The plot thickens like a novel filled with twists, turns and intrigue. This week’s section begins with God answering the prayer of the believers (4:29-30) who prayed expectantly for boldness to preach and for signs and wonders to be done through them. That’s exactly what the Holy Spirit gave them as they continued to teach daily that “Jesus is the Messiah” wherever people were gathered. The Spirit added new believers to this Jerusalem church daily. Can we too pray with a sense of boldness and expectancy? Yes, we can and should.
Nevertheless, familiar prejudices began to affect the church—from within and from outside. Prejudices, which flow out of the pride in our hearts, may be perceived or actual. Yet, allowing either to continue will tear through the bond of unity in a community of believers. Historical prejudices also block perspective and can stir up irrational emotions. Humility and justice are the opposites of pride and prejudice. We have a daily choice of feeding our pride and promoting our prejudices or walking humbly with the Lord and seeking His truth and justice. The Holy Spirit can guide any believer who humbly desires to recognize and remove prejudices from her own heart and behavior.
Read Acts 5:12-7:60 in one sitting to get the whole picture. As you do, read it patiently—give yourself enough time rather than rushing through it. Pray that God would open your heart to the truths He has for you from this text.
1. Discovering the Facts: List the various groups mentioned in the passage and their responses to the Spirit’s words and work through the apostles (implied, all of them).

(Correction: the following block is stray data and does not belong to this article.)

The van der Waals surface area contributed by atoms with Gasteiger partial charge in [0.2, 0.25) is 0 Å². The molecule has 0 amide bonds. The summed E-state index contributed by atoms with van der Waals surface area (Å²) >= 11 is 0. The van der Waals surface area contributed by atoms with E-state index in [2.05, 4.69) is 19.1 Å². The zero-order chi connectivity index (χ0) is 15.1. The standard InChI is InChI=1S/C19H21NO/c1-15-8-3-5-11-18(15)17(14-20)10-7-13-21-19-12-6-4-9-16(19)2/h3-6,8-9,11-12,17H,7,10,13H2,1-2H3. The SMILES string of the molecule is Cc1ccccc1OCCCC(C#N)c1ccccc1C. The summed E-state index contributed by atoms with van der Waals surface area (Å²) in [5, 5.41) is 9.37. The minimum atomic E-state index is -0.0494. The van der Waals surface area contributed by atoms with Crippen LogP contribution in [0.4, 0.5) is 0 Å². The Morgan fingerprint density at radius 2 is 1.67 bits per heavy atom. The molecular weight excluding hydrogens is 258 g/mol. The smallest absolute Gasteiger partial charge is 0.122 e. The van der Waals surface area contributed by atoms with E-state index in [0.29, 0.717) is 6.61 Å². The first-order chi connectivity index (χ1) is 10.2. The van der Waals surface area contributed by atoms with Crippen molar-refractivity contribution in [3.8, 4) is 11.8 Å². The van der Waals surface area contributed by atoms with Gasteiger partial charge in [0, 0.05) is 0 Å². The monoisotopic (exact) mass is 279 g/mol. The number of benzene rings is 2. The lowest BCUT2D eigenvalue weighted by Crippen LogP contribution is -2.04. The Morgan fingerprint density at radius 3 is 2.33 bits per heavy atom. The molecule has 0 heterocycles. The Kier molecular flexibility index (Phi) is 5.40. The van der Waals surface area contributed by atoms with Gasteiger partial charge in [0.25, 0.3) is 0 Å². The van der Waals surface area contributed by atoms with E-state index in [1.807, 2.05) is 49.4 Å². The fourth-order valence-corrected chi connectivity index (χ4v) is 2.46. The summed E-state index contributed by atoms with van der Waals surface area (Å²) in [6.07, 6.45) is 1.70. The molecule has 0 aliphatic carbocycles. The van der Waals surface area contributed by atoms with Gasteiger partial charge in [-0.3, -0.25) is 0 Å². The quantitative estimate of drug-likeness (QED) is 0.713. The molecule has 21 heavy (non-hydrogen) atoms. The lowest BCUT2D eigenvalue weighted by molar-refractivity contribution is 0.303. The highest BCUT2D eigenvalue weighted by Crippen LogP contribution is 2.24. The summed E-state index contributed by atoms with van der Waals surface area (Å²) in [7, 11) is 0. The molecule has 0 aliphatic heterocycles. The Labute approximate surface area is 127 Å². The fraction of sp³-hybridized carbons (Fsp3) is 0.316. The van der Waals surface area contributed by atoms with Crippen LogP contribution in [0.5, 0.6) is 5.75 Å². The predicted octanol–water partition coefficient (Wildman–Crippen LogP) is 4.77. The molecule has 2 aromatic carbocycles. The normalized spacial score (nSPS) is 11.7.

Scriptural Insight: The reference to Peter’s shadow (v. 15) parallels such items as Paul’s handkerchiefs (19:12) and the edge of Jesus’ cloak (Mt. 9:20) — not that any of these material objects had magical qualities, but the least article or shadow represented a direct means of contact with Jesus or His apostles. (NIV Study Bible, p. 165)
2. Filled with pride (their jealousy over the attention given to the apostles) and fear over losing their political status and social position, the High Priest and his Sadducee associates act. Who is arrested this time? How does God respond to their arrest?
Historical Insight: The Sadducees, though small in number, were an aristocratic, politically minded Jewish group willing to compromise with secular and pagan leaders, including the Romans. They held the majority of the seats in the Sanhedrin, including the High Priesthood, yet denied the resurrection, angels and spirits. Feeling he threatened their status with the Roman government, they opposed Jesus (John 11:47-50). (NIV Study Bible, p. 1579)
3. How did the apostles renew the courage to return to the temple courts to preach after having been arrested? Relate this to their prayer in Acts 4:24-30.
4. Share Your Life: Can you expect the same results today? Share a time when you prayed for courage and/or the right words to say and God answered.